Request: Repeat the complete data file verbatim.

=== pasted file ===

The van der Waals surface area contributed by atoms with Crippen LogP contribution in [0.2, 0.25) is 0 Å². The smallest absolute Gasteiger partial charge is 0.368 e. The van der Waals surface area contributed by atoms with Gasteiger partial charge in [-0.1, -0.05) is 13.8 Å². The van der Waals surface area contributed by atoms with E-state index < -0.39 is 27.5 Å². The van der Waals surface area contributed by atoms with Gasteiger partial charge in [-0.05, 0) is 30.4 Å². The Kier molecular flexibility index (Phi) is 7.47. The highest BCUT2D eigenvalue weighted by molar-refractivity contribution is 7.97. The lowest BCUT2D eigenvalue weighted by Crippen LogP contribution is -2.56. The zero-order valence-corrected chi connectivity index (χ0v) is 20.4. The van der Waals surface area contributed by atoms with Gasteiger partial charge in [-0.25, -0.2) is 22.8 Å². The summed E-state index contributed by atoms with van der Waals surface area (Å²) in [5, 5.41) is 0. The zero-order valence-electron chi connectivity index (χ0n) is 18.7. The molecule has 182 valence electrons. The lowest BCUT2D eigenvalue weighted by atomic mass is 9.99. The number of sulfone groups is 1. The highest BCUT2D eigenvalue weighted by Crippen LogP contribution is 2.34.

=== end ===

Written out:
The van der Waals surface area contributed by atoms with Crippen LogP contribution in [0.2, 0.25) is 0 Å². The smallest absolute Gasteiger partial charge is 0.368 e. The van der Waals surface area contributed by atoms with Gasteiger partial charge in [-0.1, -0.05) is 13.8 Å². The van der Waals surface area contributed by atoms with E-state index < -0.39 is 27.5 Å². The van der Waals surface area contributed by atoms with Gasteiger partial charge in [-0.05, 0) is 30.4 Å². The Kier molecular flexibility index (Phi) is 7.47. The highest BCUT2D eigenvalue weighted by molar-refractivity contribution is 7.97. The lowest BCUT2D eigenvalue weighted by Crippen LogP contribution is -2.56. The zero-order valence-corrected chi connectivity index (χ0v) is 20.4. The van der Waals surface area contributed by atoms with Gasteiger partial charge in [-0.25, -0.2) is 22.8 Å². The summed E-state index contributed by atoms with van der Waals surface area (Å²) in [5, 5.41) is 0. The zero-order valence-electron chi connectivity index (χ0n) is 18.7. The molecule has 182 valence electrons. The lowest BCUT2D eigenvalue weighted by atomic mass is 9.99. The number of sulfone groups is 1. The highest BCUT2D eigenvalue weighted by Crippen LogP contribution is 2.34.